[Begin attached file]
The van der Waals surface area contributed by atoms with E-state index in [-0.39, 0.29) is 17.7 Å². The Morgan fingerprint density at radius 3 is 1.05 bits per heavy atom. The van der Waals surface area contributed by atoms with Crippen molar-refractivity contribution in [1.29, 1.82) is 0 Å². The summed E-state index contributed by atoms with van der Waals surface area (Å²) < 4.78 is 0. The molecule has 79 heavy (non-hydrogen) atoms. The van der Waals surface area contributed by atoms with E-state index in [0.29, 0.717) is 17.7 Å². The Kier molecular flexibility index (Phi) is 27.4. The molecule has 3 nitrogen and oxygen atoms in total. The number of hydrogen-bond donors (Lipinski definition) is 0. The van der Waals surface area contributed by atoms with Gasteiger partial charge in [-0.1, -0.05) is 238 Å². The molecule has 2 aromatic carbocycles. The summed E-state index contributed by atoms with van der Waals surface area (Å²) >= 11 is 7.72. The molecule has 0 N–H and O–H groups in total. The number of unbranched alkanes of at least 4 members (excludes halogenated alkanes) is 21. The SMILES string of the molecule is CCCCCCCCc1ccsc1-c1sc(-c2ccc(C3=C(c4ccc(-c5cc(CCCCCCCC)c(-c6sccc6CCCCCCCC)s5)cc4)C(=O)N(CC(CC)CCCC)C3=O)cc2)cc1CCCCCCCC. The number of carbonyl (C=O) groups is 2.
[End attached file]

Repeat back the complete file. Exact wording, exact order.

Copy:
The van der Waals surface area contributed by atoms with E-state index in [-0.39, 0.29) is 17.7 Å². The Morgan fingerprint density at radius 3 is 1.05 bits per heavy atom. The van der Waals surface area contributed by atoms with Crippen molar-refractivity contribution in [1.29, 1.82) is 0 Å². The summed E-state index contributed by atoms with van der Waals surface area (Å²) < 4.78 is 0. The molecule has 79 heavy (non-hydrogen) atoms. The van der Waals surface area contributed by atoms with E-state index in [0.29, 0.717) is 17.7 Å². The Kier molecular flexibility index (Phi) is 27.4. The molecule has 3 nitrogen and oxygen atoms in total. The number of hydrogen-bond donors (Lipinski definition) is 0. The van der Waals surface area contributed by atoms with Gasteiger partial charge in [-0.1, -0.05) is 238 Å². The molecule has 2 aromatic carbocycles. The summed E-state index contributed by atoms with van der Waals surface area (Å²) >= 11 is 7.72. The molecule has 0 N–H and O–H groups in total. The number of unbranched alkanes of at least 4 members (excludes halogenated alkanes) is 21. The SMILES string of the molecule is CCCCCCCCc1ccsc1-c1sc(-c2ccc(C3=C(c4ccc(-c5cc(CCCCCCCC)c(-c6sccc6CCCCCCCC)s5)cc4)C(=O)N(CC(CC)CCCC)C3=O)cc2)cc1CCCCCCCC. The number of carbonyl (C=O) groups is 2.